Last week, after being
bargained with er, bullied into er, politely asked by one of our home nursing companies, Karin and I agreed to allow a new nurse to be trained in our home. The new nurse would not be assigned to our case after training but would be observing and be tested by our assigned Wednesday, thursday, and friday nurse, who is a great nurse and is very good with Liam. This little training benefits our assigned nurse who will receive extra training pay (which I know he deserves and am glad that we could help him to get it), it benefits the new nurse being trained because she gets some experience with a good teacher and a fairly complicated (but relatively easy as these things go) patient, and it benefits the company in that they are able to give effective on the job training and be sure that they hired someone capable before letting her care for a patient alone. The problem is that none of it benefits a single one of the Olsons.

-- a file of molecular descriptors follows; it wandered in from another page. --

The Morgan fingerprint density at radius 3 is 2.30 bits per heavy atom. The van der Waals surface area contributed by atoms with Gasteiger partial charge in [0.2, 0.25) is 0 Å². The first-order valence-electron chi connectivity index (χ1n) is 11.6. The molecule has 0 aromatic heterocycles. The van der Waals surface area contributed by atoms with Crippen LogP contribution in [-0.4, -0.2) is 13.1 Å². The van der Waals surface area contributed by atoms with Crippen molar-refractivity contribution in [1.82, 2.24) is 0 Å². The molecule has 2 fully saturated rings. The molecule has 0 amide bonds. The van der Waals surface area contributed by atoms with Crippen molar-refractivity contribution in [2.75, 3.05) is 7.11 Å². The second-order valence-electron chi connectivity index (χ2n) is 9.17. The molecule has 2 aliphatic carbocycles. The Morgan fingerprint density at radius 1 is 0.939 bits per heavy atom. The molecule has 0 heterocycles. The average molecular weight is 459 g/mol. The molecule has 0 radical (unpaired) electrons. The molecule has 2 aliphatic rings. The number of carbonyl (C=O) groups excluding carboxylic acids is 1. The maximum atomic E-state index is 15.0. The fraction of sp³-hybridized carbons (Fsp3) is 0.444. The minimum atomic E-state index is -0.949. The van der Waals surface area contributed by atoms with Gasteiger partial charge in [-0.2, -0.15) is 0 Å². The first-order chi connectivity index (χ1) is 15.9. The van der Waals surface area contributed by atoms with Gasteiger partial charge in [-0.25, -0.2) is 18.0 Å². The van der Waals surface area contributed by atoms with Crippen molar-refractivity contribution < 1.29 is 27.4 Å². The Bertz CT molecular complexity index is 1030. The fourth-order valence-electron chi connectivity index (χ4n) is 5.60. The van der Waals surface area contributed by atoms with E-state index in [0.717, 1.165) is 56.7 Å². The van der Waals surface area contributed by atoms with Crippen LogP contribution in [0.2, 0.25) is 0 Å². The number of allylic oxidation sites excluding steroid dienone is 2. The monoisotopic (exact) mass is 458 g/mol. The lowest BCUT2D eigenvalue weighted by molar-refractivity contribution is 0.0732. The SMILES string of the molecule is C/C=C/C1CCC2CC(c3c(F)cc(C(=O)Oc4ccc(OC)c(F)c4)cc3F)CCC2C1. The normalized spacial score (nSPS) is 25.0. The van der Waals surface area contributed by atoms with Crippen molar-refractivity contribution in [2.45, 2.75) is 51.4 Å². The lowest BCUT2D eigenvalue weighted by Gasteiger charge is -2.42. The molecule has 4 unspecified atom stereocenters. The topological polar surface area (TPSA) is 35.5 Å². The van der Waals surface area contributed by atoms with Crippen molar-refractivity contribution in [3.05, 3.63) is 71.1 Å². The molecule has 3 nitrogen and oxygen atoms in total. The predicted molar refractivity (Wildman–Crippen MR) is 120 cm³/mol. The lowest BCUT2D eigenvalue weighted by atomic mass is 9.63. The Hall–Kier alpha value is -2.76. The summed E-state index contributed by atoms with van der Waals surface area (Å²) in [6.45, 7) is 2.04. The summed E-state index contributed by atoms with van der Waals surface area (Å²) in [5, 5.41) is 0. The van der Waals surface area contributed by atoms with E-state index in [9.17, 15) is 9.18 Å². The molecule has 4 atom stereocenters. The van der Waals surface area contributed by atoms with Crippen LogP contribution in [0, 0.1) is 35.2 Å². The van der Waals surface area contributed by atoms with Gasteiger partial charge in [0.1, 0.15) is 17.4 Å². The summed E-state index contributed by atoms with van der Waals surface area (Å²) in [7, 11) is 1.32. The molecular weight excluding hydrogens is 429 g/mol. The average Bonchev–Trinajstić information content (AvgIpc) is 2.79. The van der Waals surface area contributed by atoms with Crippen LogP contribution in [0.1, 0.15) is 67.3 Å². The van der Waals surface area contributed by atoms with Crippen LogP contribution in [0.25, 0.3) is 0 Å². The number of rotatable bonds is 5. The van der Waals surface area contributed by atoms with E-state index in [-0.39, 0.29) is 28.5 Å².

We live in a cozy house. It’s comfortable and we love it, but it’s made even smaller by all of the large pieces of equipment and a spare bedroom that looks like the storage closet of a hospital. The fact of the matter is that there isn’t much room for another person moving around in here. The revolving door of therapists and oxygen deliveries and service coordinators have people coming and going throughout the day but even on an easy no appointment day like today someone standing around observing just gets in the way. I know they have to train her somewhere but it can be frustrating to allow another stranger into our home for a shift or two, and then never to be seen again. Karin and I have already decided that she’ll be added to the growing list at the agency of nurses who aren’t allowed to work at the Olson’s house.